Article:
United States District Court, N.D. California
ALVINA M. CURIEL, Plaintiff,
CAROLYN W. COLVIN, Defendant.
ORDER DENYING PLAINTIFF’S MOTION FOR SUMMARY
JUDGMENT, AND GRANTING DEFENDANT’S CROSS-MOTION FOR
SUMMARY JUDGMENT DOCKET NOS. 18, 19
M. CHEN UNITED STATES DISTRICT JUDGE
to 42 U.S.C. § 405(g), Plaintiff Alvina M. Curiel seeks
judicial review of the Social Security Administration's
(“SSA”) final decision denying her applications
for disability insurance benefits and supplemental security
income. Currently pending before the Court are the
parties' cross-motions for summary judgment. Having
considered the parties' briefs and accompanying
submissions, the Court hereby DENIES Ms. Curiel's motion
and GRANTS the SSA's.
FACTUAL AND PROCEDURAL BACKGROUND
and June 2012, Ms. Curiel filed applications for disability
insurance benefits and supplemental security income. In both
applications, she alleged disability beginning August 10,
2010. See AR 352-59. The SSA initially denied the
claims in October 2012, and again upon reconsideration in May
2013. See AR 142-43, 182-83. Ms. Curiel then sought
a hearing before an administrative law judge
(“ALJ”). See AR 252-57.
Richard P. Laverdure held a hearing on Ms. Curiel's
applications in February 2014. See AR 66-100. Ms.
Curiel appeared and testified at the hearing. An independent
medical expert and a vocational expert also testified at the
hearing. A supplemental hearing was thereafter held in March
2014, during which Ms. Curiel provided additional testimony.
See AR 57-65. Subsequently, on June 20, 2014, the
ALJ issued his decision, concluding that Ms. Curiel was not
disabled under the Social Security Act. See AR
decision, AJL Laverdure applied the five-step sequential
evaluation process for determining whether an individual is
disabled within the meaning of the Social Security Act.
See 20 C.F.R. §§ 404.1520(a); 416.920(a).
At step one, the ALJ found that there was insufficient
evidence to determine whether Ms. Curiel had engaged in
substantial gainful activity since August 10, 2010, the
alleged onset date for disability. See AR 27.
However, the ALJ effectively assumed that, for purposes of
his opinion, Ms. Curiel had not and proceeded to step two.
two, the ALJ found that Ms. Curiel had “the following
severe impairments: obesity, bilateral knee degenerative
joint disease and arthritis, alcohol dependence, depressive
disorder NOS [not otherwise specified], anxiety disorder NOS,
[and] Borderline Intellectual Functioning (BIF).” AR at
28. At step three, the ALJ determined that Ms. Curiel did not
have an impairment or combination of impairments that met or
medically equaled the severity of the listed impairments in
20 C.F.R. Part 404, Subpart P, Appendix 1. See AR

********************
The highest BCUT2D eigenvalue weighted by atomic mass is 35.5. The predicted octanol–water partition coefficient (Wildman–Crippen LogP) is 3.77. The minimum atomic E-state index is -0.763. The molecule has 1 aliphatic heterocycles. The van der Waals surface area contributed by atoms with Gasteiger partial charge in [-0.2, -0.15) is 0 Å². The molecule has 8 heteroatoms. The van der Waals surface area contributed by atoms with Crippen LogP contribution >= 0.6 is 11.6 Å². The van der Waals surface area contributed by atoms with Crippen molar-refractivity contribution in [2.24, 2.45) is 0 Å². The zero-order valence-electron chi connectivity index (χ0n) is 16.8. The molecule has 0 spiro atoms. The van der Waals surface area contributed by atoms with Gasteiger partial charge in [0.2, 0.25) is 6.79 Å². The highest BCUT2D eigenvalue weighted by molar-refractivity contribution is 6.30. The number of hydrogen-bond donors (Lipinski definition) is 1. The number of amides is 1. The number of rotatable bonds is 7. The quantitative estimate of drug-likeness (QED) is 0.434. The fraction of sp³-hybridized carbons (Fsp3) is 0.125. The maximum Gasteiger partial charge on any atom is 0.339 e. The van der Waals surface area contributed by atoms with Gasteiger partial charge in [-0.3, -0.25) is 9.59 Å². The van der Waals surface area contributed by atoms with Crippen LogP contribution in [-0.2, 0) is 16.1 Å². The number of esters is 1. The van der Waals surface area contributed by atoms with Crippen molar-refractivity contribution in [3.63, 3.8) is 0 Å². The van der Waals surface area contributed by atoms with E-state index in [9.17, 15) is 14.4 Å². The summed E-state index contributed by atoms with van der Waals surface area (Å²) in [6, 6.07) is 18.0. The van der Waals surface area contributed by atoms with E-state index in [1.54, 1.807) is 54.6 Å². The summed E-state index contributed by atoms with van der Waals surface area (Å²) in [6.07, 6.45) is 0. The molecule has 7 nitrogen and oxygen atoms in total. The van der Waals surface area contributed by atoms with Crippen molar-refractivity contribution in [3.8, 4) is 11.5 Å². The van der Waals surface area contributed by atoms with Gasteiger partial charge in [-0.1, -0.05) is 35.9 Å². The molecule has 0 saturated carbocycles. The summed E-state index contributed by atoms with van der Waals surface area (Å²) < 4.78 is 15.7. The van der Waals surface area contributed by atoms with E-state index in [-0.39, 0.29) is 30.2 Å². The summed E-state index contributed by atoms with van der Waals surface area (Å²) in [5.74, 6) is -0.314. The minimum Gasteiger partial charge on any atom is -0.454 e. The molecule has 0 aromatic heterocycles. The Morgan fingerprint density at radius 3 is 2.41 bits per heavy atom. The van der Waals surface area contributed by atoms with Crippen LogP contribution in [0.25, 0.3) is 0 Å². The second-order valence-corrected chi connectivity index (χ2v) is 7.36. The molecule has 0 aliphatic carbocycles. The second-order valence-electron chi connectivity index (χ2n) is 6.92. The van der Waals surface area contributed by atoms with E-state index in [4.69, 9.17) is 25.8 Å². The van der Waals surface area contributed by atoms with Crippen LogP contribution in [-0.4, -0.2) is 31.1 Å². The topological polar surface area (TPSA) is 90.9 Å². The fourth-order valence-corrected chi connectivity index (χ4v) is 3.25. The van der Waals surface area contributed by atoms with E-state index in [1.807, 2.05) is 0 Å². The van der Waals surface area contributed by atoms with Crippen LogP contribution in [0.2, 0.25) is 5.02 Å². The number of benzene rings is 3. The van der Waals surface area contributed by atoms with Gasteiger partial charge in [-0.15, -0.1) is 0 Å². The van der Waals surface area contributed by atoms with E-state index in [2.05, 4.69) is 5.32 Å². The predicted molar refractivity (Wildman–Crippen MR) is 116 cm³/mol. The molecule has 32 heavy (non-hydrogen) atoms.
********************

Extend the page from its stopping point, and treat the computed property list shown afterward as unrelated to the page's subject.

four, the ALJ concluded that, based on her medical
impairments, Ms. Curiel had the residual functional capacity
(“RFC”) “to perform sedentary work as
defined in 20 CFR [§§] 404.1567(a) and 416.967(a)
except she should avoid concentrated exposure to chemical
fumes, odors, dusts and gases, and is limited to simple,
repetitive, tasks with only occasional public
interaction.” AR 30. He then held that, based on that
RFC, Ms. Curiel was not able to perform any of her past
relevant work, as that work constituted light, rather than
sedentary, work. See AR 36.
five, however, the ALJ determined that Ms. Curiel was not
disabled. See AR 36. In making this determination,
the ALJ relied on the Medical-Vocational Guidelines, also
known as the “grids.” The grids set forth rules
that identify whether jobs requiring a specific combination
of four factors (namely, RFC, age, work experience, and
education) exist in significant numbers in the national
economy. See Hoopai v. Astrue, 499 F.3d 1071, 1075
(9th Cir. 2007). More specifically,
[f]or claimants found capable of sedentary, light, or medium
work, the [Social Security] regulations provide three grids,
one corresponding to each level of residual functional
capacity. These grids account for the vocational factors of
age, education, and work experience . . . The ALJ determines
a claimant's age, education, and work experience and
reads from the appropriate table and line the conclusion of
whether the claimant is disabled.
Calvin v. Heckler, 782 F.2d 802, 804 (9th Cir.
1986); see also Vanley v. Astrue, No. 2:12-cv-00791
CKD, 2013 U.S. Dist. LEXIS 84956, at *30 (E.D. Cal. June 17,
2013) (noting that factors under the grids “include the
claimant's residual functional capacity, age, education,
and work experience” and, “[f]or each
combination, the grids direct a finding of either
'disabled' or 'not disabled'”).
Because the grids are merely an administrative tool to
resolve individual claims that fall into standardized
patterns, there are limits on when the ALJ may rely on them.
“[T]he ALJ may apply [the grids] in lieu of taking the
testimony of a vocational expert only when the grids
accurately and completely describe the claimant's
abilities and limitations.”
Id; see also Burkhart v. Bowen, 856 F.2d 1335, 1340
(9th Cir. 1988) (noting that “[t]he grids are an
administrative tool the [SSA] may rely on when considering
claimants with substantially uniform levels of
impairment”). “When the grids do not match the
claimant's qualifications, the ALJ can either (1) use the
grids as a framework and make a determination of what work
exists that the claimant can perform, or (2) rely on a
vocational expert when the claimant has significant
non-exertional limitations.” Hoopai, 499 F.3d
Curiel's case, the ALJ noted that, if she had the RFC
“to perform the full range of sedentary work,
considering [her] age, education, and work experience, a
finding of 'not disabled' would be directed by
Medical-Vocational Rule 201.25.” AR 36. But, the ALJ
acknowledged, Ms. Curiel's RFC included nonexertional
limitations - i.e., that “she should avoid
concentrated exposure to chemical fumes, odors, dusts and
gases, and is ...